The U.S. stock market has had its fair share of hiccups over the trailing 12 months, but at the end of the day, the scoreboard still reads green, with the broad-based S&P 500 up better than 19% over the trailing year.
Unfortunately, some stocks have been left in the dust. There's usually a reason that a company underperforms the market, but it's up to investors like you and I to determine whether these reasons are business-altering events or temporary obstacles.
Three value stocks to consider buying
The term "value stock" has no universally agreed upon definition, but I define it as a stock with a valuation that is substantially lower than the average of the broader market and its industry peers. Traditionally, either the price-to-earnings (P/E) ratio or PEG ratio is used to determine relative "cheapness," with a single-digit P/E or a PEG ratio around or below 1 signaling a "value stock."
If you're on the lookout for deeply discounted value stocks this winter, then I'd suggest looking no further than the following three companies.
Bristol-Myers Squibb Co.
Among large-cap stocks, drug giant Bristol-Myers Squibb (NYSE:BMY) is a deeply discounted value stock that could be worth your consideration.
While the S&P 500 has galloped higher by 19%, Bristol-Myers' stock has plunged by 31%. The irony is that the same drug that's been responsible for Bristol-Myers' multiyear surge in its share price -- cancer immunotherapy Opdivo -- has also been responsible for its recent struggles. In August, Bristol-Myers Squibb announced that Opdivo failed to meet its primary endpoint in the phase 3 CheckMate-026 trial for patients with advanced, treatment-naïve, non-small cell lung cancer (NSCLC) and whose tumors had 5% or greater PD-L1 expression. In September, the full data release showed just how badly Opdivo missed the mark: the chemotherapy arm actually performed better in terms of progression-free survival than the Opdivo arm.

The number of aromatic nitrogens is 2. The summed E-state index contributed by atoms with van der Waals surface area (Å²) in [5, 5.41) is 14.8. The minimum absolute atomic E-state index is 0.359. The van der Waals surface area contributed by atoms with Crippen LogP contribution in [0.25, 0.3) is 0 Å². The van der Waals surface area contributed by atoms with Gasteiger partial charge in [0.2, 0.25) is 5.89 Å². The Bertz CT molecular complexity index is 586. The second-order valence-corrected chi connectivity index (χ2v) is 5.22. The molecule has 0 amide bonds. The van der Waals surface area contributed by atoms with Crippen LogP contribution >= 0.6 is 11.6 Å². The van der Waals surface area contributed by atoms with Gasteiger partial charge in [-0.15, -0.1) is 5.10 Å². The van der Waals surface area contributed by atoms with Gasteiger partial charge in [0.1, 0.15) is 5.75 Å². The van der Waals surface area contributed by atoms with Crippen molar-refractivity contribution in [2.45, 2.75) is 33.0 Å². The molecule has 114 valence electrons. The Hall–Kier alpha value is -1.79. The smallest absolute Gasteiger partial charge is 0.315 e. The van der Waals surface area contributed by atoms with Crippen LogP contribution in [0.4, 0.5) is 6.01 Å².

There's little denying that CheckMate-026 was a surprise and a disappointment for investors and NSCLC patients. However, the drop in Bristol-Myers' valuation ignores the fact that Opdivo has become a foundational therapy for advanced melanoma, second-line renal cell carcinoma, and second-line NSCLC. It also ignores the seemingly dozens of ongoing studies examining Opdivo as a monotherapy and combination therapy in multiple different cancer types and staging. There are a number of ways that Opdivo's label can expand in the years to come, and with Bristol still hanging firmly onto its pricing power, Opdivo's future remains bright.